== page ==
Calgary – In a move that will shake up the natural gas processing sector in Saskatchewan, Steel Reef Infrastructure Corp. bought Crescent Point Energy Corp.’s gas infrastructure assets within Saskatchewan for $500 million on Nov. 14.
Each of the companies made the announcement after the closure of the markets that afternoon.
The move is significant in that Crescent Point had largely developed its own organic gas processing infrastructure as it grew to be the largest producer in both southeast and southwest Saskatchewan. Now their gas production will be handled by Steel Reef. This sale will contribute substantially to Crescent Point’s efforts to reduce its debt load.
The acquisition is a major one for Steel Reef, substantially increasing its footprint and processing capacity.
“Through the sale of these gas infrastructure assets, we will unlock value for our shareholders and further strengthen our financial position. We have now entered into agreements to sell, or have sold, in aggregate approximately $1.45 billion of assets in 2019,” said Crescent Point president and CEO Craig Bryksa in a release. “This sale is also aligned with our strategy, as it allows us to further focus on our core competencies to strengthen our corporate returns."
“This attractive investment is in line with Steel Reef’s responsible growth model and secures long-term benefits for our valued shareholders and customers,” said Scott Southward, president and CEO of Steel Reef. “We are pleased to further strengthen our relationship with Crescent Point in a best-in-class resource base.”
Steel Reef said in a release the purchase price will be satisfied by their existing investors and financers.
Through the sale of the assets, Crescent Point will monetize nine natural gas gathering and processing facilities and two gas sales pipelines currently in operation within Saskatchewan. These gas processing facilities and associated sales gas lines have a total throughput capacity of more than million cubic feet per day (MMcf/d). The assets do not include any oil-related infrastructure.
The impended sale was alluded to in Crescent Point’s third quarter financial report, released on Oct. 31.
Under the terms of the agreement, Crescent Point will enter into certain long-term take-or-pay commitments with Steel Reef in exchange for Steel Reef granting Crescent Point processing rights at the facilities. The expected annual cash flow to Steel Reef is estimated at approximately $47 million, excluding cash flow from third parties. Steel Reef will operate the assets.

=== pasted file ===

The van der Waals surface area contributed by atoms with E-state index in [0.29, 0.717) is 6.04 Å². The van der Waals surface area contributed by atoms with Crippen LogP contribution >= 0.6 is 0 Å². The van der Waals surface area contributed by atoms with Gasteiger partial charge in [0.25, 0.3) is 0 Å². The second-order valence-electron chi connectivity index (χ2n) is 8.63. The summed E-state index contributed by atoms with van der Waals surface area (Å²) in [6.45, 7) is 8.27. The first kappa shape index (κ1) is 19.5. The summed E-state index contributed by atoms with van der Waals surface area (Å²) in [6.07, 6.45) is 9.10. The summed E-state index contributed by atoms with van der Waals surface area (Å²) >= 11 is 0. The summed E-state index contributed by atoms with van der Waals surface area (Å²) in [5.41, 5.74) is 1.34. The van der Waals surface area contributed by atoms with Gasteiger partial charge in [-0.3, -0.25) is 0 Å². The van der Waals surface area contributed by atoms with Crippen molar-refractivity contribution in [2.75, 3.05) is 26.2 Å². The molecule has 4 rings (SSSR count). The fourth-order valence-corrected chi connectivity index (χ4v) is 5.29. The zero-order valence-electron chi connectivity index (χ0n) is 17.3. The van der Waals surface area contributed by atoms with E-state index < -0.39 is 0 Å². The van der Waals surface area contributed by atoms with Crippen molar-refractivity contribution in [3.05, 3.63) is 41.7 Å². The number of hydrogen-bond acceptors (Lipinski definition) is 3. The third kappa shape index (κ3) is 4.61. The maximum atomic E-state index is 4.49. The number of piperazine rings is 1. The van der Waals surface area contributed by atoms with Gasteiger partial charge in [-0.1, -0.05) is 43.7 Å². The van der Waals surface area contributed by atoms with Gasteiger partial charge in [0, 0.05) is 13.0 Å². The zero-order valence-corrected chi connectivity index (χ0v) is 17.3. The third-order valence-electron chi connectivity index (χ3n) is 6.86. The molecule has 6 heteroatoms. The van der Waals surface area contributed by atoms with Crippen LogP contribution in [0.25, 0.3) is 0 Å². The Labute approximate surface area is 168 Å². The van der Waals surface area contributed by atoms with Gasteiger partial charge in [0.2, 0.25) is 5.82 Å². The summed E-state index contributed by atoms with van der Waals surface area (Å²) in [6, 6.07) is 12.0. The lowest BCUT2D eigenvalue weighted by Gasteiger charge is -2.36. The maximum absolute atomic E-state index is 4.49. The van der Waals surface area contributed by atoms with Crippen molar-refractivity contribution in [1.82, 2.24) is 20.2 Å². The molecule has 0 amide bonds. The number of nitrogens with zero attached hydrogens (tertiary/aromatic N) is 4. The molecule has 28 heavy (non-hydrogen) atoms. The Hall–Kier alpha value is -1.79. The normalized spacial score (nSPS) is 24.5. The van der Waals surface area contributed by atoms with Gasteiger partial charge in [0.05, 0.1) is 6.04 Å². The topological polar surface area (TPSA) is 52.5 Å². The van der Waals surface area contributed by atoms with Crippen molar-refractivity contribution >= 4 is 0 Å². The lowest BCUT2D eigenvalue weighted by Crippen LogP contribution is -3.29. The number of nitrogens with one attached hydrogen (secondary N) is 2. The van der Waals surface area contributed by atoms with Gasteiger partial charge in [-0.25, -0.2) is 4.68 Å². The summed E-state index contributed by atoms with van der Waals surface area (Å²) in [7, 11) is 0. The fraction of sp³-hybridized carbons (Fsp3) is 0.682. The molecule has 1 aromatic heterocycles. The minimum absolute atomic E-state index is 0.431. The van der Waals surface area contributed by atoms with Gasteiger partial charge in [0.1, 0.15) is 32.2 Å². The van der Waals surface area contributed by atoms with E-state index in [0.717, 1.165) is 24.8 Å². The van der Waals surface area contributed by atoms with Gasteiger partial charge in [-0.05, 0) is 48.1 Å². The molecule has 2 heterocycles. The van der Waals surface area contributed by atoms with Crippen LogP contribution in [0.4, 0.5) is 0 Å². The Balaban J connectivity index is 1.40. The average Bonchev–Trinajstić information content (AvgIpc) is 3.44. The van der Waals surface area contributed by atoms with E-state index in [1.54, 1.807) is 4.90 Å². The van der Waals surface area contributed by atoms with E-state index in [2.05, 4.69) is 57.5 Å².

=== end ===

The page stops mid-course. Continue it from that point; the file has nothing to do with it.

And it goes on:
Within Saskatchewan, Steel Reef already owns and operates facilities at North Portal, Alameda, Steelman, Nottingham, Kisbey, Glen Ewen, and Coleville and the Plato pipeline. It also has the Lignite, North Dakota gas plant just across the international border from its North Portal plant, the Gordondale clean products terminal and a sweet oil battery at Kaybob, Alberta.
As part of the agreement, Steel Reef has committed to fund an upcoming 12 MMcf/d expansion of one of the gas processing facilities, reducing the need for capital that would otherwise be required by Crescent Point. Steel Reef's cost to construct this expansion is estimated to be approximately $30 million, which will be in addition to the purchase price of $500 million. This facility expansion is expected to begin in 2020 and be completed within approximately 12 to 18 months following closing of the Asset sale. The expansion is expected to further enhance sales volumes while also reducing the facility's emissions intensity.
RBC Capital Markets acted as exclusive financial advisor to Crescent Point on this sale. GMP FirstEnergy represented Crescent Point as its strategic advisor. The transaction is expected to close in first quarter 2020, subject to customary closing conditions and regulatory approvals.
Crescent Point also reported that it continues to advance negotiations for third party development of a new sales oil pipeline. This pipeline is expected to enhance the company's market access and realized pricing for its southeast Saskatchewan oil production. Crescent Point’s management expects that the new sales oil pipeline will take approximately 12 months to construct and bring in service, once an agreement is finalized.
Where Crescent Point is putting the money
Crescent Point said its “disciplined capital allocation is centered on returns with a priority on continued balance sheet strength.”
Upon closing of the sale of the assets, Crescent Point expects that its net debt will be reduced from approximately $2.8 billion at year-end 2019 to approximately $2.3 billion while also reducing Crescent Point's net debt to adjusted funds flow ratio by approximately 0.3 times. Crescent Point said it continues to retain significant liquidity and unutilized credit capacity with no material near-term debt maturities.
Crescent Point currently expects to allocate approximately $50 million of proceeds from this disposition for additional share repurchases subsequent to closing and subject to market conditions. Given the anticipated timing for closing of the sale of the assets in first quarter 2020, the company's 2019 budget continues to assume a total of approximately $125 million of share repurchases. Crescent Point continues to be active in achieving this 2019 target and has repurchased, for cancellation, approximately 16.3 million shares year-to-date 2019 for total consideration of approximately $83 million, up to and including November 13, 2019.